The Mystical Body of Christ and the Eucharist
February 28, 2005
There are numerous appellations used for the Church in the New Testament. For example, St. Peter refers to the Church as the "people of God" (1 Pet 2:9–10), and St. John alludes to the Church as the bride of Christ (Apoc 21:9). But perhaps none is more profound than that of St. Paul when he describes the Church as the "body of Christ" (1 Cor 12:27; cf. Eph 1:22–23; 4:15–16; Col 1:18, 24; 3:15). As Pope Pius XII states so eloquently in his encyclical letter Mystici corporis Christi: "If we would define and describe this true Church of Jesus Christ—which is the One, Holy, Catholic, Apostolic and Roman Church—we shall find nothing more noble, more sublime, or more divine than the expression "the Mystical Body of Jesus Christ"—an expression which springs from and is, as it were, the fair flowering of the repeated teaching of the Sacred Scriptures and the Holy Fathers" (no. 13).
To speak of the Church as the Mystical Body of Christ is most fitting because it encapsulates both what the Church is and what the Church does. The Second Vatican Council reminds us in Lumen gentium (no. 3) and Pope John Paul II repeats in Ecclesia de Eucharistia (no. 21), "As often as the sacrifice of the cross by which ‘Christ our Pasch is sacrificed’ (1 Cor 5:7) is celebrated on the altar, the work of our redemption is carried out. Likewise, in the sacrament of the Eucharistic bread, the unity of believers, who form one body in Christ (cf. 1 Cor 10:17), is both expressed and brought about." In other words, in the highest form of worship, the sacrifice of the Mass, the Eucharistic sacrifice, we find the surest manifestation of the Church, formed by the Eucharistic body.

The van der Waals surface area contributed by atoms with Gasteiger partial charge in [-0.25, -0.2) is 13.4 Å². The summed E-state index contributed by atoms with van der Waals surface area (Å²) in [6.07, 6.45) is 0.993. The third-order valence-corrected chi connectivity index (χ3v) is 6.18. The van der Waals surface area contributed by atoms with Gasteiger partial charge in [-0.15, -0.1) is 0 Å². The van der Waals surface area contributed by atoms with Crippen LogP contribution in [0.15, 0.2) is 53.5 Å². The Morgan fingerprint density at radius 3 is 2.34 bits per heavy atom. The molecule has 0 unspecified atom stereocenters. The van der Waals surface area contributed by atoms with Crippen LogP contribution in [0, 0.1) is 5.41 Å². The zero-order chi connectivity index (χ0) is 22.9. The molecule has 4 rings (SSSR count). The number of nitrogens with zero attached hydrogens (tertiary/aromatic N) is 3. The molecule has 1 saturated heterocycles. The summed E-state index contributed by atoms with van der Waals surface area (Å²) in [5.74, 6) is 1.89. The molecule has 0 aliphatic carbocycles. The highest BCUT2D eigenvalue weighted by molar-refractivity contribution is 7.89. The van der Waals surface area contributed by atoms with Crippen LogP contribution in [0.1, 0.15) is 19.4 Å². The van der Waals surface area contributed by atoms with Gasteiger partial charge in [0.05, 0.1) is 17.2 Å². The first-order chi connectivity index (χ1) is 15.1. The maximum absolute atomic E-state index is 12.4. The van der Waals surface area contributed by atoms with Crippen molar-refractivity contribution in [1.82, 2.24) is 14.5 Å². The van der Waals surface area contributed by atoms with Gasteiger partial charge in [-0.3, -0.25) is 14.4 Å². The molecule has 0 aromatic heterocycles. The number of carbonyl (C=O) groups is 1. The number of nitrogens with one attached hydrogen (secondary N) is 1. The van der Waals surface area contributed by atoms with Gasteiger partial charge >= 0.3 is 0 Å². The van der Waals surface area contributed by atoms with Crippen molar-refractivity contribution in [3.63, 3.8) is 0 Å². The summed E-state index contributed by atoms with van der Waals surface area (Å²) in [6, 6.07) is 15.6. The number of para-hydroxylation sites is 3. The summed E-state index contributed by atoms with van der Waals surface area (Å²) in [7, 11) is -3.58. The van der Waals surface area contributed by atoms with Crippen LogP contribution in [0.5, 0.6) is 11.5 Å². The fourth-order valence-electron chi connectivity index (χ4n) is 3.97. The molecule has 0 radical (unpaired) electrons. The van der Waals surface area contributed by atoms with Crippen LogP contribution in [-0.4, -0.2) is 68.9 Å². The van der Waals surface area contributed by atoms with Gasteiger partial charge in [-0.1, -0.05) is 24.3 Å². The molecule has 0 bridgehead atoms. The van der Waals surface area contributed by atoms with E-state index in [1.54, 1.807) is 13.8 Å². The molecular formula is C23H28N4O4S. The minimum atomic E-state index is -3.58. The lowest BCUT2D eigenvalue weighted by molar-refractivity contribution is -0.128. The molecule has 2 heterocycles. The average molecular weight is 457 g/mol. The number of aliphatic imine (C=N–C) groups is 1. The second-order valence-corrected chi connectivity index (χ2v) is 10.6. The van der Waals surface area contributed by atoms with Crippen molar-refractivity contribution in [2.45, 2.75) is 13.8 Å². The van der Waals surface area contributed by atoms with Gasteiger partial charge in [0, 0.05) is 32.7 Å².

For this reason, Vatican II’s Presbyterorum ordinis says that all "other sacraments and indeed all ecclesiastical ministries and works of the apostolate are bound up with the Eucharist and are directed towards it"; that the Eucharist is the "source and summit of all preaching of the Gospel"; and that "the faithful who have already been consecrated in baptism and confirmation are fully incorporated in the body of Christ by the reception of the Eucharist" (no. 5). Presbyterorum ordinis also reminds us: "No Christian community is built up which does not grow from and hinge on the celebration of the most holy Eucharist" (no. 6).
Thus, the need for a Year of the Eucharist—to foster greater devotion to the Mass and Eucharistic adoration outside the Mass—is acute. It is only with such devotion that the Church brings a deeper holiness and unity to herself and shines as "the light of the world" (Matt 5:14; cf. John 8:12; 9:5). As John Paul points out, "The seeds of disunity, which daily experience shows to be so deeply rooted in humanity as a result of sin, are countered by the unifying power of the body of Christ. The Eucharist, precisely by building up the Church, creates a human community" (EE, no. 24 [italics original]). The Church is not only the perfect paradigm of human community, but also the Mystical Body of Christ (cf. LG, no. 1), wherein we "proclaim the Lord’s death until he comes" (1 Cor 11:26).